A Thought on Descriptive Writing

Descriptive writing comes with trial and error.
Fall in love with the process of finding what works.

Every writer will have challenges they have to overcome, and one of those challenges is learning how to write descriptively. In writing, learning how to balance description can make or break a piece. The more detail and description you have the more concrete the world and setting seem. However, by leaving things abstract, a good portion of a story will be left to the reader’s imagination. Each of these in excess can negatively impact a piece of writing, but knowing when to use each to affect the tempo of a story will not only help an audience engage with a piece of writing, it will also drastically affect the pace of the writing itself.

The piece below is one that I wrote in 2017. I think it is a very good representation of when I had started to gain some more confidence in my descriptive writing. And let’s face it, descriptive writing is hard. It’s still not perfect, but I think there comes a point when every writer has to let go of a piece and move on to their next great adventure.

Dawn of the Flame

Zara glared at the giant of a beast in front of her. The blood, her blood, ran hot down the side of her face. She never had tasted a color before, but the bitter taste of crimson in her mouth was worse than any metal she could name.

“Your line is pathetic. We should have killed you off long ago.” This man, her king, loomed tall against the burning orange radiance of the setting sun, looking more shadow than man against its glow. His axe gleamed and her own blood glinted like water droplets on a rose as it pooled calmly into the sacred ground of the nunnery. She cringed. This was not right. Nothing was right. Not the smoke burning in her lungs. Not her friend’s bodies being thrown onto the heaping mass of a fire. Gods guide their souls. They didn’t deserve this.

The King’s men were watching now as they circled around them jeering with and unceremonious taunts.  The grin on the duchess’s face sent a shiver down her spine. There was a hunger in her eyes that no death could satisfy. The witch held Lilith by her arms, whispering things in her ear that made her cringe as she struggled against her grip. There were bruises already starting to form on her little girl’s soft skin. And despite the girl’s brazen stubbornness, Zara could see the fear beginning to well up into tears behind her eyes as they met. In that moment she felt a fire. She wanted to call out, to comfort her, run to her, anything to stop this.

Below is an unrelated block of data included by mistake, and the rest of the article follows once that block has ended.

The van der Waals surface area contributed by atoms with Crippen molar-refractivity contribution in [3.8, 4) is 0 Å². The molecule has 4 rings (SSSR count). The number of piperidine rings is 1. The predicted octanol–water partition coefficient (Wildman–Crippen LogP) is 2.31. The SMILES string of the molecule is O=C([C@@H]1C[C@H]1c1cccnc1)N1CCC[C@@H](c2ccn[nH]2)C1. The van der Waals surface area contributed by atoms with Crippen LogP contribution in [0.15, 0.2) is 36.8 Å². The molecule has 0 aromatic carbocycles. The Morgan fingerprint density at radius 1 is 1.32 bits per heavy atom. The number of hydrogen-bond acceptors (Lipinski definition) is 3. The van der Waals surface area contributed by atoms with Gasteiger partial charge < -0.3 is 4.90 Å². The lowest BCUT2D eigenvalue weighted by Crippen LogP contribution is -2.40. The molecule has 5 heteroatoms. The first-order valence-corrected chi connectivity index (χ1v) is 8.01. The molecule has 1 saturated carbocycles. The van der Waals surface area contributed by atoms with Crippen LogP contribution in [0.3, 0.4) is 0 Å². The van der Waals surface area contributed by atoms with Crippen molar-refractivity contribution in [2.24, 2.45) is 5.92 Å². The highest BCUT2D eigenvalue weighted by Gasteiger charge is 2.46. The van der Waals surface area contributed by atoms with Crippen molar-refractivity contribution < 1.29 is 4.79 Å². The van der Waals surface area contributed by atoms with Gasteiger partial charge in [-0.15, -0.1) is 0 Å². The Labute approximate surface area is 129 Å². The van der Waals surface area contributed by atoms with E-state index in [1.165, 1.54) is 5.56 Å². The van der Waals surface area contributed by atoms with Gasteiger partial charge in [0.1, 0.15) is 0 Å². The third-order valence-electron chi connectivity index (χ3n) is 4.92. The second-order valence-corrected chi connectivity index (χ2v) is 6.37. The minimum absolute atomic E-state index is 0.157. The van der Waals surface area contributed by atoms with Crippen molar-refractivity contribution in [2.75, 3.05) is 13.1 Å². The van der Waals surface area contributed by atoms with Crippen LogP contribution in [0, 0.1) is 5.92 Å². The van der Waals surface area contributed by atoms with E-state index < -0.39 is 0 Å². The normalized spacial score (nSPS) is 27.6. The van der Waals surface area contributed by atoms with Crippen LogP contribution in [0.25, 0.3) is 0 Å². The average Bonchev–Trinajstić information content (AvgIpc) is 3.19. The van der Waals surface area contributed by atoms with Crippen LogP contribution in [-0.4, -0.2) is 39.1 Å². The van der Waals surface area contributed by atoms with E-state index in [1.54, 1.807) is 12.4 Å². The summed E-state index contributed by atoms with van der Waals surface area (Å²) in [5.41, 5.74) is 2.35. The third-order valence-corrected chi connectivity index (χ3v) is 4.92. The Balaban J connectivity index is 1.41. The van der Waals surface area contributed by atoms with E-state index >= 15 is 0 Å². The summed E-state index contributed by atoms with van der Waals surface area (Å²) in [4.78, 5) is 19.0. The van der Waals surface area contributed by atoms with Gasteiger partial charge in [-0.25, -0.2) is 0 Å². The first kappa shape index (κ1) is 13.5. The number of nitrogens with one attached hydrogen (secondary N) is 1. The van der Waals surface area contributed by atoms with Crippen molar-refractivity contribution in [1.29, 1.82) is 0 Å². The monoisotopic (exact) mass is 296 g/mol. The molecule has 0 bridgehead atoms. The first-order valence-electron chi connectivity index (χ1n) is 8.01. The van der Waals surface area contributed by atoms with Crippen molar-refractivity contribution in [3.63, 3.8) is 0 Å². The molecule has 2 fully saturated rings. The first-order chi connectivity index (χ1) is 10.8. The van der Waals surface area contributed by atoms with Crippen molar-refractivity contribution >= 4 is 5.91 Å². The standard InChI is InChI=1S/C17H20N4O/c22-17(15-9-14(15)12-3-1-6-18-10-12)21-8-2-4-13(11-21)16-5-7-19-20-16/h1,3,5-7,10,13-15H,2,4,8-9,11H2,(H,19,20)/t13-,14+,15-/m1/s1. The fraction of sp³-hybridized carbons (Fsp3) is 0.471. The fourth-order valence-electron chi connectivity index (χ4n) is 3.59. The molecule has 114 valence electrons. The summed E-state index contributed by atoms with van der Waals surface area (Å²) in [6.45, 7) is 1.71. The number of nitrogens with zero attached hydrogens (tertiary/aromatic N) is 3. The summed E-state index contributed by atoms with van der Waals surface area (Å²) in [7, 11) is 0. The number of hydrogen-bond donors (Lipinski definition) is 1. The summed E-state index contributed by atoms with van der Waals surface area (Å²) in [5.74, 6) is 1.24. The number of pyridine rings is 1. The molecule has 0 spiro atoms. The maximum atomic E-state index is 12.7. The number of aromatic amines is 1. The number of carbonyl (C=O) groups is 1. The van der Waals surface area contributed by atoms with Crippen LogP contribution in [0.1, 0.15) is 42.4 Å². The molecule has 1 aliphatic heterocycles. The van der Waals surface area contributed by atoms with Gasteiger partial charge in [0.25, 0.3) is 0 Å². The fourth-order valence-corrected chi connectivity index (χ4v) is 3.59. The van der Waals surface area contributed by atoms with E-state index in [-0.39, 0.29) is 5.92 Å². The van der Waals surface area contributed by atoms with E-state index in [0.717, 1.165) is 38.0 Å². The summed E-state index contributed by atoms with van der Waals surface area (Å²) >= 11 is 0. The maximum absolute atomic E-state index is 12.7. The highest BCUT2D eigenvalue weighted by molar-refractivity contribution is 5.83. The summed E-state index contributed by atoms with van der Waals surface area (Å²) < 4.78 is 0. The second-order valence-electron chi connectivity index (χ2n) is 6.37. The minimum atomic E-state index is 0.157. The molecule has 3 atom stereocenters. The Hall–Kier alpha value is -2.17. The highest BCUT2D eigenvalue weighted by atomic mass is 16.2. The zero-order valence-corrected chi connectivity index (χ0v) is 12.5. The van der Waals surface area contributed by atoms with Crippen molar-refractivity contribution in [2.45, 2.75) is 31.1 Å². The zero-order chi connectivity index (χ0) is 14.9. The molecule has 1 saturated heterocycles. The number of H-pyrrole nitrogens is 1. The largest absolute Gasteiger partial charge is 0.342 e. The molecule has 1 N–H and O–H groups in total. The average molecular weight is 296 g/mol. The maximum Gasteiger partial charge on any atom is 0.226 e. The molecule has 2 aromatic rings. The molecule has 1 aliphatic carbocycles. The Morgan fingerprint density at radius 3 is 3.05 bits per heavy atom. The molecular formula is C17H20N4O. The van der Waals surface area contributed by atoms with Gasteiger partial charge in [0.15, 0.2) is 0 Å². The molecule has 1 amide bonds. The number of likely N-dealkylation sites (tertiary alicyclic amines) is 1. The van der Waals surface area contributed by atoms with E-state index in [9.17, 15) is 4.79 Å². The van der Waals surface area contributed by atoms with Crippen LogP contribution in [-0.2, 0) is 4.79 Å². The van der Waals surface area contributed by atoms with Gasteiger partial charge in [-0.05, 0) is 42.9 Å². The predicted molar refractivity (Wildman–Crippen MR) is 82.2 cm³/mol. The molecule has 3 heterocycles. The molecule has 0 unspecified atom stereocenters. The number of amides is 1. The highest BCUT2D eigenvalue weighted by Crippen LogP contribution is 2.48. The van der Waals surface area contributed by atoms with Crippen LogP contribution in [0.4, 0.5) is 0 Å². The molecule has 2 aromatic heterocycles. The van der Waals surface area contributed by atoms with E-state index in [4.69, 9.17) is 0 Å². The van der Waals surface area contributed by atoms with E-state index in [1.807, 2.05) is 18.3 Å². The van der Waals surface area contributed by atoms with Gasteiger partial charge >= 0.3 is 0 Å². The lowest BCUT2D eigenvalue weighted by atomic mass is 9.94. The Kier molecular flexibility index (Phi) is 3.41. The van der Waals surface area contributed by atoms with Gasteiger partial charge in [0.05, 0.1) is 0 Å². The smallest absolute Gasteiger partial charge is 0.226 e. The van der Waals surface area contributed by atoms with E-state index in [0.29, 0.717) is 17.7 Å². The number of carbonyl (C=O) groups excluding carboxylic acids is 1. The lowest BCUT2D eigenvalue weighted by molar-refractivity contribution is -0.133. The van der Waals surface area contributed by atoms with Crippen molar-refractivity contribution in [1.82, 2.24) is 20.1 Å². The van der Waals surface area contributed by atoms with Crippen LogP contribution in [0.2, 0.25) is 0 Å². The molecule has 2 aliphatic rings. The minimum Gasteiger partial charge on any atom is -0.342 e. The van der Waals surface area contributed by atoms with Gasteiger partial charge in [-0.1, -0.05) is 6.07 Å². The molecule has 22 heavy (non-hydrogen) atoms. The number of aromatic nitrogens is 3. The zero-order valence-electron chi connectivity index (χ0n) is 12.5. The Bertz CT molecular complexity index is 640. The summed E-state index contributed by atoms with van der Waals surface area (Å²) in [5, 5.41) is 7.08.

“Then, why are you so worried your majesty?” Her voice felt weak, but she smiled up at him in all the grace she could muster. His expression never changed from the stone cold glare beneath the cold helmet that curved up and back in onyx, touting opal teeth as big as horns. “It’s impossible. You’ll fail my lord. No matter what you do. They will defeat you.”

“I’m a patient man, little cousin.” The King bent down in the blood soaked grass and stroked her hair with hands that seemed too soft for a tyrant to own. Zara tensed, wishing she hand the strength to push it away. But nonetheless, the images came. She saw the death, pain, suffering and Lilith. Zara’s stomach lurched slightly as she saw it all in the moment his hand brushed her face. Her sister’s death, her daughter’s pain, the rolling hills and dense forests of Faryn set aflame in in fire as a girl in agony threatened to destroy the fabric of their existence. And then she smiled.

“You’ll fail…” Her voice cracked and the wind blew cool across her face. For a moment she breathed a bit easier. “The gods have chosen a successor. You may wear the crown now but-”

The ax rose as she knew it would. She had seen this too. Slowly, too slowly, she tried to move her eyes back to Lilith. To see her girl one last-

But the ax fell and the sun set on the world that began to turn in flames.

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